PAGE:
So it's getting to be springtime in the mountains, which means it's time for my grandmother to spend the next few months in her own house. After my uncle died last February, it was decided that she should stay the autumn with my mother in Rexburg, and the winter with my other uncle in Salt Lake City. In the summer she goes home and does her own thing.
My parents went down to SLC this past weekend to fetch her. I met them in Riverside last Friday, for a little while. They brought me milk from my favourite dairy, and we had lunch and ice cream. My dad was in fine form and we proceeded to have a Clark Family Laughing Moment. You know those kind -- you laugh so hard over something so incredibly inane that your stomach hurts? Remind me to tell you sometime about the belt buckle that says "Maybe".
Monday they left SLC and stopped in Layton to visit their other daughter. Tuesday they came up to see us. I got off work a few minutes early and went home to make dessert. They had just barely hit town, and came over shortly thereafter. As soon as he walked in, my dad grabbed the remote and turned the TV to ch 529, which is the western channel. He watched Gene Autry and Bat Masterson and Big Valley. I showed off my spinning wheel, and some of the yarn I've already spun and plied. My dad likes to see how things work so he was hanging over my shoulder, poking this and yanking that. DD was an hour late getting home from school, which caused me some worry. I checked the bus schedules, and determined that if she wasn't on the 4:36 bus then I'd have to go out looking for her. Luckily for her, she turned up. So we all sat down and had supper. Then my grandmother decided she wanted to go and lay down, as she wasn't feeling well. But she wanted to watch American Idol, so I set up the DVR to record it so that she could watch it when she got up.
We sat around and watched other things I'd recorded that I thought they might like. They get three channels at home (when the wind blows the right way) and I really don't have much exciting going on around my house. Only one kid, and she's not a baby anymore. Boring job, although sometimes I do have a funny story to tell.
After awhile my grandmother got up and wanted to watch her program. She doesn't like the "screechy girls" so we were able to fast-forward through those parts. My grandmother is 94 years old, about 4 foot 11, and full of opinions! When it was all over, my dad took "the girls" back to the hotel, and he came back and slept on my couch. As my granny was going out the door, she gave me a hug and said, "Don't worry, it wasn't your cooking that made me sick. I was already sick from this morning!" She is so funny sometimes, but I can tell she just isn't herself since my uncle died.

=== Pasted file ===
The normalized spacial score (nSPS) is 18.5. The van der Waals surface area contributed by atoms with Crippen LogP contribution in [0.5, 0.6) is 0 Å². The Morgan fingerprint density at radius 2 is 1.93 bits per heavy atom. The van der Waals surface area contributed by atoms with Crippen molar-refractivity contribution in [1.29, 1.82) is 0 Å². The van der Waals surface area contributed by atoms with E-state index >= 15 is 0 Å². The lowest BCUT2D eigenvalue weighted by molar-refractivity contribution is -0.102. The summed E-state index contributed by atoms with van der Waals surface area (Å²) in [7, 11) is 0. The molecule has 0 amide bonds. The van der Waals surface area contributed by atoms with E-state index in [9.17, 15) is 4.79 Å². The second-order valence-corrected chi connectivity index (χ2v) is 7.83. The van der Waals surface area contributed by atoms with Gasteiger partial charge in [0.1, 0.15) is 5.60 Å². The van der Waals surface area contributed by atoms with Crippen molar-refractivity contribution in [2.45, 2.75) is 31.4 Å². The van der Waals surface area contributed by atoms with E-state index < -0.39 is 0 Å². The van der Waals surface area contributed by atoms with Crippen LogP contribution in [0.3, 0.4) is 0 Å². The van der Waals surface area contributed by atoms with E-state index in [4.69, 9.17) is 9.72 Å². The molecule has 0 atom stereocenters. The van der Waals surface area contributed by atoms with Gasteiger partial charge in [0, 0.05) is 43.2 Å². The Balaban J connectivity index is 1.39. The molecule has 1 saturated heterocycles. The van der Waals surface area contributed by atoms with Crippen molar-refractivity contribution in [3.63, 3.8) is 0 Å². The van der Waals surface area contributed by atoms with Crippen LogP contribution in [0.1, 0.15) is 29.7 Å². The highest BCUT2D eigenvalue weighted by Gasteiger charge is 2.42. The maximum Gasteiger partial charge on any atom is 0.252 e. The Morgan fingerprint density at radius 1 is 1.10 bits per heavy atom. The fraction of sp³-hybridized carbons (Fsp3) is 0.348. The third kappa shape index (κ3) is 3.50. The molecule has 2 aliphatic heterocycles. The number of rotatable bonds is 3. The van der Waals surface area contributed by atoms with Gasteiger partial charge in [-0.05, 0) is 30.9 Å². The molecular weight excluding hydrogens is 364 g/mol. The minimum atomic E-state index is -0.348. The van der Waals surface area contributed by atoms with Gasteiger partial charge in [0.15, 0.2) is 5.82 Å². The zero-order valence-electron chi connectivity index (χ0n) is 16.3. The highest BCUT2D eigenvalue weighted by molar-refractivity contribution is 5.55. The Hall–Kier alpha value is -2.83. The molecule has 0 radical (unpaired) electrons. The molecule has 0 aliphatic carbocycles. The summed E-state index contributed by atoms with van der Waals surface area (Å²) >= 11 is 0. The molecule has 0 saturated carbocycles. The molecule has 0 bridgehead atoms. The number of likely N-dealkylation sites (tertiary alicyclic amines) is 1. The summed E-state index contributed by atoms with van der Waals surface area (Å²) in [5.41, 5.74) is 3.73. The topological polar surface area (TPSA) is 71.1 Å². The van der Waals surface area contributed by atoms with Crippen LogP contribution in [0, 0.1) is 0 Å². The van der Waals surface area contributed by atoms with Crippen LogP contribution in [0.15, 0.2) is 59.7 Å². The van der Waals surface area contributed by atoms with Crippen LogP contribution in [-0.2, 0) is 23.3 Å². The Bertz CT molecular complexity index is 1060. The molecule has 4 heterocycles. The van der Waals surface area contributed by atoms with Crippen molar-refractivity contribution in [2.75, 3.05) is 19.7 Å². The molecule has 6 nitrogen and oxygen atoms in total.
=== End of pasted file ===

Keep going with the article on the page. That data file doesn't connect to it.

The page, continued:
On to a happier bit of news: I got a new washer tonight! I had mentioned to my old home-teacher's wife that mine had died. She mentioned it to him, he called me up last week. I confirmed I was still in need, so he went to work, trying to locate one. He called the High Priest Group Leader, who knew that a family had just moved out of their house into a new place that had a nicer washer/dryer and so their old one was available. He was about to go on vacation, but before he went, he fetched it over and left it in his driveway. So he called me tonight, and I rounded up my neighbour, and we got it installed! I also found three socks behind the old one, so that's a small mystery solved. I am really grateful for my Home Teacher. If anyone out there doubts the need to do your Home/Visiting Teaching, I just want to say that when you have few resources, having that contact is very important.
And I bought my plane tickets for Chicago. By very happy coincidence, I will be there the week of MCM's birthday. His headstone is up, and his condo is on the market. We have already planned lots of places to go and see, and things to do. Of course I have to hit at least one yarn shop. I don't think the socks I knit for him will ever be found, but at least I can buy some sock yarn from there. It's kinda the same. The Idaho state quarter *should* be out by then. He was buried with four quarters in his pocket, because he always carried them, but I want to leave an Idaho quarter with him too. I still miss him so much. Sometimes I dream that he is still here. I won't erase my answering machine because it's filled up with his messages. Some are from before I moved here, before he got sick, when his voice was still strong. I feel him watching over me. I'm still glad that the last thing he heard me say was "I love you".